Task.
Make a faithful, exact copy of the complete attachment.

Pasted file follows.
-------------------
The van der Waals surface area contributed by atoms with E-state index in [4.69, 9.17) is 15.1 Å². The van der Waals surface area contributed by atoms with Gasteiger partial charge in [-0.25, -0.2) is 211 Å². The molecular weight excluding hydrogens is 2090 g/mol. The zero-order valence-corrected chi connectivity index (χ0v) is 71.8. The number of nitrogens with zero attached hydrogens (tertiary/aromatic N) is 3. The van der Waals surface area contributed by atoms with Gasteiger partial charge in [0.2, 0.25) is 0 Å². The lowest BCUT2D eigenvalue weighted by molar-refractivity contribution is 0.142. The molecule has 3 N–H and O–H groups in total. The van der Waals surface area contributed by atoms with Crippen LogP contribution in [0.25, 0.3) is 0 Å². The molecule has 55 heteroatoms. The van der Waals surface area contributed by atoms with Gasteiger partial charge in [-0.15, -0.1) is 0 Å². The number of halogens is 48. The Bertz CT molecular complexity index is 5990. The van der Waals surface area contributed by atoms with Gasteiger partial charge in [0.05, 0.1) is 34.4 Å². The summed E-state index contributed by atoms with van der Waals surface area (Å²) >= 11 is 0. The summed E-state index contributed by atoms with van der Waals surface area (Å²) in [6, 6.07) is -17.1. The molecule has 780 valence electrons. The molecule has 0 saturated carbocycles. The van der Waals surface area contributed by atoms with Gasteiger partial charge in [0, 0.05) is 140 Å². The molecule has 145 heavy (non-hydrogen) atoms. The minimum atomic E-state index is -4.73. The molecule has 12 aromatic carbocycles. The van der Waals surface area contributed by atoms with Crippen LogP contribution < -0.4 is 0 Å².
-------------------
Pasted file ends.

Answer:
The van der Waals surface area contributed by atoms with E-state index in [4.69, 9.17) is 15.1 Å². The van der Waals surface area contributed by atoms with Gasteiger partial charge in [-0.25, -0.2) is 211 Å². The molecular weight excluding hydrogens is 2090 g/mol. The zero-order valence-corrected chi connectivity index (χ0v) is 71.8. The number of nitrogens with zero attached hydrogens (tertiary/aromatic N) is 3. The van der Waals surface area contributed by atoms with Gasteiger partial charge in [0.2, 0.25) is 0 Å². The lowest BCUT2D eigenvalue weighted by molar-refractivity contribution is 0.142. The molecule has 3 N–H and O–H groups in total. The van der Waals surface area contributed by atoms with Crippen LogP contribution in [0.25, 0.3) is 0 Å². The molecule has 55 heteroatoms. The van der Waals surface area contributed by atoms with Gasteiger partial charge in [-0.15, -0.1) is 0 Å². The number of halogens is 48. The Bertz CT molecular complexity index is 5990. The van der Waals surface area contributed by atoms with Gasteiger partial charge in [0.05, 0.1) is 34.4 Å². The summed E-state index contributed by atoms with van der Waals surface area (Å²) >= 11 is 0. The summed E-state index contributed by atoms with van der Waals surface area (Å²) in [6, 6.07) is -17.1. The molecule has 780 valence electrons. The molecule has 0 saturated carbocycles. The van der Waals surface area contributed by atoms with Gasteiger partial charge in [0, 0.05) is 140 Å². The molecule has 145 heavy (non-hydrogen) atoms. The minimum atomic E-state index is -4.73. The molecule has 12 aromatic carbocycles. The van der Waals surface area contributed by atoms with Crippen LogP contribution < -0.4 is 0 Å².